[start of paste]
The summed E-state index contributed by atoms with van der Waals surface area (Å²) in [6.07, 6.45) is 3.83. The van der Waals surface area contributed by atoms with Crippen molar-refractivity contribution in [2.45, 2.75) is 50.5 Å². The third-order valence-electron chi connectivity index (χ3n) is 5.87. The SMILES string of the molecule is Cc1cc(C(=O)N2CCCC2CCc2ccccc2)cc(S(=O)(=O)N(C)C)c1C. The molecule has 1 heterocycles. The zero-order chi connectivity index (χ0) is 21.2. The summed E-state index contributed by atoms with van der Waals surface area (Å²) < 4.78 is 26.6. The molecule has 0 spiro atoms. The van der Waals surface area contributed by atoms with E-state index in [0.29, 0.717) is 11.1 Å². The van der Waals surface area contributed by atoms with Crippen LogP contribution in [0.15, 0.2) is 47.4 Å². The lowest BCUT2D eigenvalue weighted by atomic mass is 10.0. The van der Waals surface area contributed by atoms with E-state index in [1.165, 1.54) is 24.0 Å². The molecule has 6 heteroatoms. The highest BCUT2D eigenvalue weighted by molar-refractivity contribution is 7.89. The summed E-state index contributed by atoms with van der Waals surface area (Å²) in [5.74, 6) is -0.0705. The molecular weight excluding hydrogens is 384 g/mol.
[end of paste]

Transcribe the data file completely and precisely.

The summed E-state index contributed by atoms with van der Waals surface area (Å²) in [6.07, 6.45) is 3.83. The van der Waals surface area contributed by atoms with Crippen molar-refractivity contribution in [2.45, 2.75) is 50.5 Å². The third-order valence-electron chi connectivity index (χ3n) is 5.87. The SMILES string of the molecule is Cc1cc(C(=O)N2CCCC2CCc2ccccc2)cc(S(=O)(=O)N(C)C)c1C. The molecule has 1 heterocycles. The zero-order chi connectivity index (χ0) is 21.2. The summed E-state index contributed by atoms with van der Waals surface area (Å²) < 4.78 is 26.6. The molecule has 0 spiro atoms. The van der Waals surface area contributed by atoms with E-state index in [0.29, 0.717) is 11.1 Å². The van der Waals surface area contributed by atoms with Crippen LogP contribution in [0.15, 0.2) is 47.4 Å². The lowest BCUT2D eigenvalue weighted by atomic mass is 10.0. The van der Waals surface area contributed by atoms with E-state index in [1.165, 1.54) is 24.0 Å². The molecule has 6 heteroatoms. The highest BCUT2D eigenvalue weighted by molar-refractivity contribution is 7.89. The summed E-state index contributed by atoms with van der Waals surface area (Å²) in [5.74, 6) is -0.0705. The molecular weight excluding hydrogens is 384 g/mol.